The Biden administration in the U.S. says it's going to stop buying COVID-19 vaccines, treatments and diagnostic tests as soon as this fall.
This means such products will no longer be free, and will only be available from a doctor or hospital.
Lee Seung-jae has the details.
White House COVID-19 Response Coordinator Dr. Ashish Jha said Tuesday, that the Biden administration will stop buying vaccines, treatments and tests as early as this fall, meaning such products will no longer be made available for free in the U.S.
Speaking at an event sponsored by the US Chamber of Commerce Foundation, Dr. Jha said the administration has been planning for how to get past the crisis phase of the pandemic, and that the commercialization of related products will begin "this fall, in the days and weeks ahead."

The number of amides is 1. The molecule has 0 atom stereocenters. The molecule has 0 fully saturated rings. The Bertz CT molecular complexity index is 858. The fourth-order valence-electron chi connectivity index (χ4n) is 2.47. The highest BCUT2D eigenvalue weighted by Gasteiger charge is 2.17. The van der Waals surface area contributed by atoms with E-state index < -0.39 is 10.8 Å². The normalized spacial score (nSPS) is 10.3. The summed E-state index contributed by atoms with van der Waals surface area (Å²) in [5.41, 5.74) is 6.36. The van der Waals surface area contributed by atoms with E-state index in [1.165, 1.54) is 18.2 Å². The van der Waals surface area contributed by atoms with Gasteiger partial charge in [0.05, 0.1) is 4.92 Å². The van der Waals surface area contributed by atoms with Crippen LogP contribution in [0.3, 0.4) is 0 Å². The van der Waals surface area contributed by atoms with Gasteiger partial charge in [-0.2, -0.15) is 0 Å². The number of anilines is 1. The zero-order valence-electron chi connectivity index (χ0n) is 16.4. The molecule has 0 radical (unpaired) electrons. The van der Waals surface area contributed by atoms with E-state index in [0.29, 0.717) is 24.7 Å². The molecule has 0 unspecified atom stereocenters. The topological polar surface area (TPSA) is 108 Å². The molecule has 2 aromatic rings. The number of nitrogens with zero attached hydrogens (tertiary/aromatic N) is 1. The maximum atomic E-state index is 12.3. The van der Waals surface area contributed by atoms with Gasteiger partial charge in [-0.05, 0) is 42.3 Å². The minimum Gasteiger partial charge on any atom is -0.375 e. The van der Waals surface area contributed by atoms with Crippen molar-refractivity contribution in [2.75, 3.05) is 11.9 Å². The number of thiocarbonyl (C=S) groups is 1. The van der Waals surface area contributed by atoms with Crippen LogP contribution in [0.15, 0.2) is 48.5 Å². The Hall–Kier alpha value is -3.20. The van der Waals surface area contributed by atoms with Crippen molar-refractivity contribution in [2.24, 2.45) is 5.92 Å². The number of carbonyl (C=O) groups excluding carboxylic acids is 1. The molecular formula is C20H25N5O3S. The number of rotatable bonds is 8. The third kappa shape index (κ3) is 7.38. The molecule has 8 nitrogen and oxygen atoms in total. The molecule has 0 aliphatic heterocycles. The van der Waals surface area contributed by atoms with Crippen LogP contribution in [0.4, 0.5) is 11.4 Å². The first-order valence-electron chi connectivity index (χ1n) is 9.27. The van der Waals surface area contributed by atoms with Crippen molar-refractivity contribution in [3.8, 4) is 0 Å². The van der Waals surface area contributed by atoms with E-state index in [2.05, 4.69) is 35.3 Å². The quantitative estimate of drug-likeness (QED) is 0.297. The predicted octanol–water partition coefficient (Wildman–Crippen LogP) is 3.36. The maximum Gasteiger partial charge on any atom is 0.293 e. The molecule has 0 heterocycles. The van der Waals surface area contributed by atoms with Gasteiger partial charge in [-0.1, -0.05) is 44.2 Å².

A transition to availability through the regular healthcare system means that anyone in need of a vaccine, treatment, or diagnostic test would get it from a doctor or hospital.
Jha noted that the transition to commercialization is complicated, as it involves regulatory issues, market dynamic issues and equity issues, but the administration is working carefully and thoughtfully to get it right.
He also said that an upgrade COVID-19 vaccine that targets the BA.5 sub-variant could be available in the next three weeks.
This means that booster shots for the sub-variant that has become dominant in the U.S. and in other parts of the world could be available by early to mid-September.
However, he says while the booster shots are expected to sail relatively smoothly through vetting from the U.S. Food and Drug Administration and Centers for Disease Control and Prevention, any authorization hiccups could delay that release date.
The updated booster shots are made by both Moderna and Pfizer, and are known as "bivalent" shots.
This means they target both the original Omicron strain and the BA.5 sub-variant.
Lee Seung-jae, Arirang News.